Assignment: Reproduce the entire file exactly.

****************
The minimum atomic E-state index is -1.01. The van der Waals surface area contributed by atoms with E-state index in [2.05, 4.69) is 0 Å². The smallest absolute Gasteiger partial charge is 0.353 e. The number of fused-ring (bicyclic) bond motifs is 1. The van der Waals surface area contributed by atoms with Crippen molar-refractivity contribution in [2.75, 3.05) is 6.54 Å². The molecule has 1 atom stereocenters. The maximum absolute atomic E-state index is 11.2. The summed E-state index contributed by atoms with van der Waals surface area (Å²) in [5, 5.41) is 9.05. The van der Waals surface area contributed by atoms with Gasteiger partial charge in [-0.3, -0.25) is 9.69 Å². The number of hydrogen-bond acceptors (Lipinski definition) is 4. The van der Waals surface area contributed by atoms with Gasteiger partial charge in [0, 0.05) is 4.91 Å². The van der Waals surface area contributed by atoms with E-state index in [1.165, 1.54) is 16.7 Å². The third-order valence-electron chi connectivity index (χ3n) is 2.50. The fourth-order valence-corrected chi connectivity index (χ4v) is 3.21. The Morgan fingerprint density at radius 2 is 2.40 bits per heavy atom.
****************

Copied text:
The minimum atomic E-state index is -1.01. The van der Waals surface area contributed by atoms with E-state index in [2.05, 4.69) is 0 Å². The smallest absolute Gasteiger partial charge is 0.353 e. The number of fused-ring (bicyclic) bond motifs is 1. The van der Waals surface area contributed by atoms with Crippen molar-refractivity contribution in [2.75, 3.05) is 6.54 Å². The molecule has 1 atom stereocenters. The maximum absolute atomic E-state index is 11.2. The summed E-state index contributed by atoms with van der Waals surface area (Å²) in [5, 5.41) is 9.05. The van der Waals surface area contributed by atoms with Gasteiger partial charge in [-0.3, -0.25) is 9.69 Å². The number of hydrogen-bond acceptors (Lipinski definition) is 4. The van der Waals surface area contributed by atoms with Gasteiger partial charge in [0, 0.05) is 4.91 Å². The van der Waals surface area contributed by atoms with E-state index in [1.165, 1.54) is 16.7 Å². The third-order valence-electron chi connectivity index (χ3n) is 2.50. The fourth-order valence-corrected chi connectivity index (χ4v) is 3.21. The Morgan fingerprint density at radius 2 is 2.40 bits per heavy atom.